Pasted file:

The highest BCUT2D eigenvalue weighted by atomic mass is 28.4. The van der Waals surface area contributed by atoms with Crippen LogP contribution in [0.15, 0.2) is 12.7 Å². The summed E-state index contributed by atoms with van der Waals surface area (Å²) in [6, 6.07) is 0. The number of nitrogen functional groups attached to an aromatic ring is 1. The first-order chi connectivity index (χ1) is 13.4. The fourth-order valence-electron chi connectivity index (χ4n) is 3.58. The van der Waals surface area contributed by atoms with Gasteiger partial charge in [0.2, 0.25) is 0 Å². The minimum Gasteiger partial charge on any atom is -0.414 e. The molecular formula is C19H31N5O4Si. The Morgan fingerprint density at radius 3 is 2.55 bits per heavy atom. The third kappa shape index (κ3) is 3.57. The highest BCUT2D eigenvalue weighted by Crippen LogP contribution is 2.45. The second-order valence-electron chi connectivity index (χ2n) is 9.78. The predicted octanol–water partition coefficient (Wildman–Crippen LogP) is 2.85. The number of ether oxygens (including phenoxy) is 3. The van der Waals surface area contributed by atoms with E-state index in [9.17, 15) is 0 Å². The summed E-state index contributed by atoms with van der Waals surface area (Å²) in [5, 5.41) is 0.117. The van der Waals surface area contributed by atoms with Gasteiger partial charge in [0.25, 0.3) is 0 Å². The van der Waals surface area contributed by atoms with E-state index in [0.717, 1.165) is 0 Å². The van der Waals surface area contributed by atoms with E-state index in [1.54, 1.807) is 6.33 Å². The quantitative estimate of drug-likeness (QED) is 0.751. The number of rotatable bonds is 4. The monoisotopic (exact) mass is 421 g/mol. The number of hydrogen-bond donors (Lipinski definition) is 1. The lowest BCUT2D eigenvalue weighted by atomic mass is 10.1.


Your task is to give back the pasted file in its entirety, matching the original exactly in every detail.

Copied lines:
The highest BCUT2D eigenvalue weighted by atomic mass is 28.4. The van der Waals surface area contributed by atoms with Crippen LogP contribution in [0.15, 0.2) is 12.7 Å². The summed E-state index contributed by atoms with van der Waals surface area (Å²) in [6, 6.07) is 0. The number of nitrogen functional groups attached to an aromatic ring is 1. The first-order chi connectivity index (χ1) is 13.4. The fourth-order valence-electron chi connectivity index (χ4n) is 3.58. The van der Waals surface area contributed by atoms with Gasteiger partial charge in [0.2, 0.25) is 0 Å². The minimum Gasteiger partial charge on any atom is -0.414 e. The molecular formula is C19H31N5O4Si. The Morgan fingerprint density at radius 3 is 2.55 bits per heavy atom. The third kappa shape index (κ3) is 3.57. The highest BCUT2D eigenvalue weighted by Crippen LogP contribution is 2.45. The second-order valence-electron chi connectivity index (χ2n) is 9.78. The predicted octanol–water partition coefficient (Wildman–Crippen LogP) is 2.85. The number of ether oxygens (including phenoxy) is 3. The van der Waals surface area contributed by atoms with E-state index in [9.17, 15) is 0 Å². The summed E-state index contributed by atoms with van der Waals surface area (Å²) in [5, 5.41) is 0.117. The van der Waals surface area contributed by atoms with Gasteiger partial charge in [0.25, 0.3) is 0 Å². The van der Waals surface area contributed by atoms with E-state index in [0.717, 1.165) is 0 Å². The van der Waals surface area contributed by atoms with E-state index in [1.54, 1.807) is 6.33 Å². The quantitative estimate of drug-likeness (QED) is 0.751. The number of rotatable bonds is 4. The monoisotopic (exact) mass is 421 g/mol. The number of hydrogen-bond donors (Lipinski definition) is 1. The lowest BCUT2D eigenvalue weighted by atomic mass is 10.1.